Based on neuroscience, neuroselling uses tactics and strategies that trigger the buyer’s primitive, or lizard, brain to give your products and services a positive edge in the decision making process. We’d like to think that we are smarter than iguanas; that the human mental capacity has surpassed that of our reptilian friends, but the truth is that before logic and reason set in, our lizard brain processes certain thoughts before we even realize they are happening.
You aren’t using your lizard brain to contemplate the meaning of the universe – maybe we’ll cover that in another blog – but you do use your lizard brain when you initially respond to fear and pain.
It’s the reason you startle when you see a spider. It’s the gut feeling you get when things seem off. It is the oldest and most powerful of our coping mechanisms, and without it we probably wouldn’t be alive.
So, how does this relate to selling? Bottom line, neuroselling teaches you that to be better at sales and marketing, you need to initially target your prospects lizard brains and quit messing around with all that logic and data. Huh?
Neuroselling makes a big impact in two important ways.
One’s past experiences with a product or service can impact a future reaction to that product or service. Does Hallmark make you feel warm and fuzzy? Does seeing the Nike swoosh make you want to get fit? These reactions happen in your lizard brain and help brands illicit extremely powerful responses from their prospects. Most of us don’t have the marketing power of Nike or Hallmark, but we can still get the same reaction from prospects in our sales process.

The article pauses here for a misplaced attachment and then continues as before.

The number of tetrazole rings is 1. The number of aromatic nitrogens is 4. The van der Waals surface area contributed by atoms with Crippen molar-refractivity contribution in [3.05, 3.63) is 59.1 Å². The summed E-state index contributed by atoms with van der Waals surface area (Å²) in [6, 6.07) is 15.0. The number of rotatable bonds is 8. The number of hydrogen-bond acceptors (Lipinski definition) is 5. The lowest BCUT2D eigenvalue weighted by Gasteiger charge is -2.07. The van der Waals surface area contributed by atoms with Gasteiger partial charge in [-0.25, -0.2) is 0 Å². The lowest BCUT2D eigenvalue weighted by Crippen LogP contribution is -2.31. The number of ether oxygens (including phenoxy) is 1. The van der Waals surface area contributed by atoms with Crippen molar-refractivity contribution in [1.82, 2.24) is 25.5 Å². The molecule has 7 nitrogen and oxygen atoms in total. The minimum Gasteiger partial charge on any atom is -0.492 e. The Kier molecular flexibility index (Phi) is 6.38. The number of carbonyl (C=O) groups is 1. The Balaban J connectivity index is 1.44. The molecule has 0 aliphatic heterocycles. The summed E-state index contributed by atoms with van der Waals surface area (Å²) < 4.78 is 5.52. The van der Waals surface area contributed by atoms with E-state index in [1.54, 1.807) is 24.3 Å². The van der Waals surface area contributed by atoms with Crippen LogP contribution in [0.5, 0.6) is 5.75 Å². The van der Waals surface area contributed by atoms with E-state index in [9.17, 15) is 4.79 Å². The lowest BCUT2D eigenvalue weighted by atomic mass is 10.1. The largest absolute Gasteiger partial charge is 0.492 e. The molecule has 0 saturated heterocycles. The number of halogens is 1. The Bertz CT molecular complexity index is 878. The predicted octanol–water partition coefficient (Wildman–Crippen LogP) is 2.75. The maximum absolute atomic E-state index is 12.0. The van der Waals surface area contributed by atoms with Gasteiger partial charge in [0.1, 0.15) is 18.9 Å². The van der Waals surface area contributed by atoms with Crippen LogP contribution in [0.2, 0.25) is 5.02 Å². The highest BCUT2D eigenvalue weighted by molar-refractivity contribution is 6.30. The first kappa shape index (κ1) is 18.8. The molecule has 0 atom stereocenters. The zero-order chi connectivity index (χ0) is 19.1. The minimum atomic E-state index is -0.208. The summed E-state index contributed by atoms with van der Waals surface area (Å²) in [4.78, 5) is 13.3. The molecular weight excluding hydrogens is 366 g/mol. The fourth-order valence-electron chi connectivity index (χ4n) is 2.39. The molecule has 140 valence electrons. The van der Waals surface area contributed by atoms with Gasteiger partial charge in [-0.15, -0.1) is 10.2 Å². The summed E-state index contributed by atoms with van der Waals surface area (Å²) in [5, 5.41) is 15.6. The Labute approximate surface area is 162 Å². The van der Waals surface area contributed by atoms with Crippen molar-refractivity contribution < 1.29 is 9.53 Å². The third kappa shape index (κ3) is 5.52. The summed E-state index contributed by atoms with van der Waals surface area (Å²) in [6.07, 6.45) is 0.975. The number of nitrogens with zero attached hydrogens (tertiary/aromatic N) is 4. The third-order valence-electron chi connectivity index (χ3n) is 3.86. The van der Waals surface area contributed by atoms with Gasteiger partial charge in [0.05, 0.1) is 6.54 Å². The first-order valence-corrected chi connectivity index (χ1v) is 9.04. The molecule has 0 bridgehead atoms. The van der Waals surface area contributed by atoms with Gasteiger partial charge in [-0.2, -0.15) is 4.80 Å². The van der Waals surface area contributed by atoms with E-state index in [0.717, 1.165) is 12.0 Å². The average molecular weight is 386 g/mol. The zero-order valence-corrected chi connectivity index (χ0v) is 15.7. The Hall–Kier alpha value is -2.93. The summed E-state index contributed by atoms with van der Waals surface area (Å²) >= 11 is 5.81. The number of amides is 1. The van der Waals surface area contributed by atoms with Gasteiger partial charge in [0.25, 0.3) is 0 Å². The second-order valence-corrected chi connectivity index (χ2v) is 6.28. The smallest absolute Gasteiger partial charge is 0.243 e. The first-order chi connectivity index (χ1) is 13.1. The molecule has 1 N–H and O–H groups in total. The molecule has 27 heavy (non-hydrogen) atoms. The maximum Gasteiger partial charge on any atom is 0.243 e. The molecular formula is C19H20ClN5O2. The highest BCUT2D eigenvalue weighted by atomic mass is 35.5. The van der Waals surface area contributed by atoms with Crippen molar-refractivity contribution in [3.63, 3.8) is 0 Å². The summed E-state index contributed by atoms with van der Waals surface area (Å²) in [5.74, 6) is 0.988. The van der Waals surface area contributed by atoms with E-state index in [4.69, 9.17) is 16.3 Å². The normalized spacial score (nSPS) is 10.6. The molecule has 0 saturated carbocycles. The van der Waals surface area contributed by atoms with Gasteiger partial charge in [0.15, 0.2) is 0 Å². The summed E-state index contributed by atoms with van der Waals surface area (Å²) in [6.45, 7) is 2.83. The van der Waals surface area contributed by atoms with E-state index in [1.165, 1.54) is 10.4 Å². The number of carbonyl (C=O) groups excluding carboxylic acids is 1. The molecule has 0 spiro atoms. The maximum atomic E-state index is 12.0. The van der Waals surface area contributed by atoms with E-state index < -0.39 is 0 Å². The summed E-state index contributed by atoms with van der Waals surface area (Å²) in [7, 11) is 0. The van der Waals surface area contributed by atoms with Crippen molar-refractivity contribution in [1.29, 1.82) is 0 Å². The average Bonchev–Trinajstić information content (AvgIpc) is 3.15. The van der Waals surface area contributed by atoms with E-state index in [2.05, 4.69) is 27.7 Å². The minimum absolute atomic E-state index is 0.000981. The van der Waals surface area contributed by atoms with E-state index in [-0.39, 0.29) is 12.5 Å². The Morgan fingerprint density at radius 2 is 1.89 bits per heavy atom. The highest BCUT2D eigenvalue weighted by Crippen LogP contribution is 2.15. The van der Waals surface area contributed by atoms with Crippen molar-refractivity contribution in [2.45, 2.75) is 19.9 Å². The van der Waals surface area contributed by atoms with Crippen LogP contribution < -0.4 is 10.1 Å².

The way the lizard brain is affected during the sales process is through the connection that is made between the pain that you solve for your prospects and the gain they feel from using your product or service.
You may say, “Hold on, I’m already doing this. I have a wonderful PowerPoint presentation I use that is full of features of my product and what it does for the customer.” Say you sell vehicle headlights, your presentation may look something like:
- Dynamic headlights
- Leading main beam to see danger ahead
- Static cornering lights guide you around dark corners
- Fog lights add extra visibility
Great, but what does that really do for the customer? A neuroselling approach may instead start with this
It only take a second for your headlights to come between this deer and a call to your insurance carrier. What brand of headlights are you using?
Get the picture? Now you have the prospects attention. You’ve not only made me get that terrible feeling in the pit of my stomach thinking about rising insurance costs, but you’ve made me question my headlights and want to learn more about yours. This is the first part of neuroselling, and what we call a trigger.
Your trigger is probably not enough to get your prospect to sign on the dotted line; it’s only one component of an affective neuroselling strategy. Once you have the prospects attention you need to show your convincing advantages and then prove the benefits the customer receives.
Neuroselling gives you the power to target your prospects entire decision making process, or both the old and new brains, for extremely effective sales results.
Stay tuned, our next two blog posts will dive into the other main components of neuroselling.
Ready to apply neuroselling to your sales approach and win more business? Let’s talk about working together to make your sales team a high-powered, neuroselling machine 541-731-2973 or message us.